$50 eye drug found equal to $2,000 dose
Study may alter patient choices
By Deborah Kotz
April 29, 2011
An expensive eye injection that’s approved to treat macular degeneration — the most common cause of age-related blindness — works no better than a much cheaper drug at preventing vision loss. That’s the finding of a long-awaited study published online yesterday by the New England Journal of Medicine.
The study, involving more than 1,200 patients with the “wet’’ form of macular degeneration, found no difference between those who were randomly treated for one year with the more expensive drug Lucentis — which costs about $2,000 a dose — and the cheaper drug Avastin, which costs $50.
“Lucentis and Avastin were equivalent for visual acuity,’’ said study leader Dr. Daniel Martin, chair of ophthalmology at the Cleveland Clinic Cole Eye Institute during a press conference. “When we looked at the number of letters gained or lost on an eye chart, the lost or gained lines of vision, the two drugs are virtually identical.’’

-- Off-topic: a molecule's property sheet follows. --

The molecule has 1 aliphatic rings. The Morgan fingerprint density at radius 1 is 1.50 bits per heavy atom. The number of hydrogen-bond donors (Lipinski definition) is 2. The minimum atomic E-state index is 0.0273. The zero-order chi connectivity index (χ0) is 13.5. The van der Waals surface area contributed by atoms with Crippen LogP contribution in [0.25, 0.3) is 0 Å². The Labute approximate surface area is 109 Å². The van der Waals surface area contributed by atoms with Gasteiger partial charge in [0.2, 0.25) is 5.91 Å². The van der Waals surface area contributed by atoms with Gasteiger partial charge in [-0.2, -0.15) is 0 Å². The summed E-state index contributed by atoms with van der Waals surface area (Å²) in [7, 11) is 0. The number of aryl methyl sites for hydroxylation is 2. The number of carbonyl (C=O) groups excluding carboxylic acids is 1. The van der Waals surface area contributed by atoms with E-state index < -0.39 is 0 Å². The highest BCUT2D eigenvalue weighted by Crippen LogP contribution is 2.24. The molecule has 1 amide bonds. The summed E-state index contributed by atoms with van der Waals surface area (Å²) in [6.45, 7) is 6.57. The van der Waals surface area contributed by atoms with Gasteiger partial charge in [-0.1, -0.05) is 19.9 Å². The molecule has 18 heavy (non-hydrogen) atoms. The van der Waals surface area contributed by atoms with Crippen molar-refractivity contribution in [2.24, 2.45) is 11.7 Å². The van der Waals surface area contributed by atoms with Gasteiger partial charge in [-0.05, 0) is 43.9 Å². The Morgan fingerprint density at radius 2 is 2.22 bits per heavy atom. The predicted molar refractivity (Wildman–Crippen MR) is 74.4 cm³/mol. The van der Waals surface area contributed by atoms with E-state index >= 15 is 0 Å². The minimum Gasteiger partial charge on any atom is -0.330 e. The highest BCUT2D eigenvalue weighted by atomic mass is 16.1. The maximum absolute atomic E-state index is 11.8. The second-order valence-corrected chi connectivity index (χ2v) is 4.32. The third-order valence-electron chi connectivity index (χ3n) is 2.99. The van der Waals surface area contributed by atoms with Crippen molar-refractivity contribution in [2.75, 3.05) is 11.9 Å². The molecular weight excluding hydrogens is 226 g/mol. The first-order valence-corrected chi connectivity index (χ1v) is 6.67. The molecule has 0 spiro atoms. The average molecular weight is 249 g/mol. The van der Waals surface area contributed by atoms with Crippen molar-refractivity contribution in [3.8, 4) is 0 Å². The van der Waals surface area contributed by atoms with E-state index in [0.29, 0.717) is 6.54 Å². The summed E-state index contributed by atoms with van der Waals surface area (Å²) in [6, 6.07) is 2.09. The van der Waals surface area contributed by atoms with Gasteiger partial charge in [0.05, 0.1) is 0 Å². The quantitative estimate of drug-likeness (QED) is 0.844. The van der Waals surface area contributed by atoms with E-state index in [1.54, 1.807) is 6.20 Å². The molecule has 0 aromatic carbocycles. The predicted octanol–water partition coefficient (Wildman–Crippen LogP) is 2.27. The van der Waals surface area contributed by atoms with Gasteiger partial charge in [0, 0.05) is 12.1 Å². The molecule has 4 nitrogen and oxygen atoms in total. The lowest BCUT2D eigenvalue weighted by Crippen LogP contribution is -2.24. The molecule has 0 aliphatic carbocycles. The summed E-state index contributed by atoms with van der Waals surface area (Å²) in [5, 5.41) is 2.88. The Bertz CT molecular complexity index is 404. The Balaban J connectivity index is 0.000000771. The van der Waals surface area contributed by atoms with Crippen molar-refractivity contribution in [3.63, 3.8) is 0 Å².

For about five years, doctors have been treating most macular degeneration patients “off-label’’ with Avastin (bevacizumab), which is primarily a cancer treatment, since it’s chemically similar to Lucentis (ranibizumab). (They use a fraction of the dose given cancer patients.) But there was always uncertainty as to whether it was just as safe and effective. Experts say the new study indicates that it is...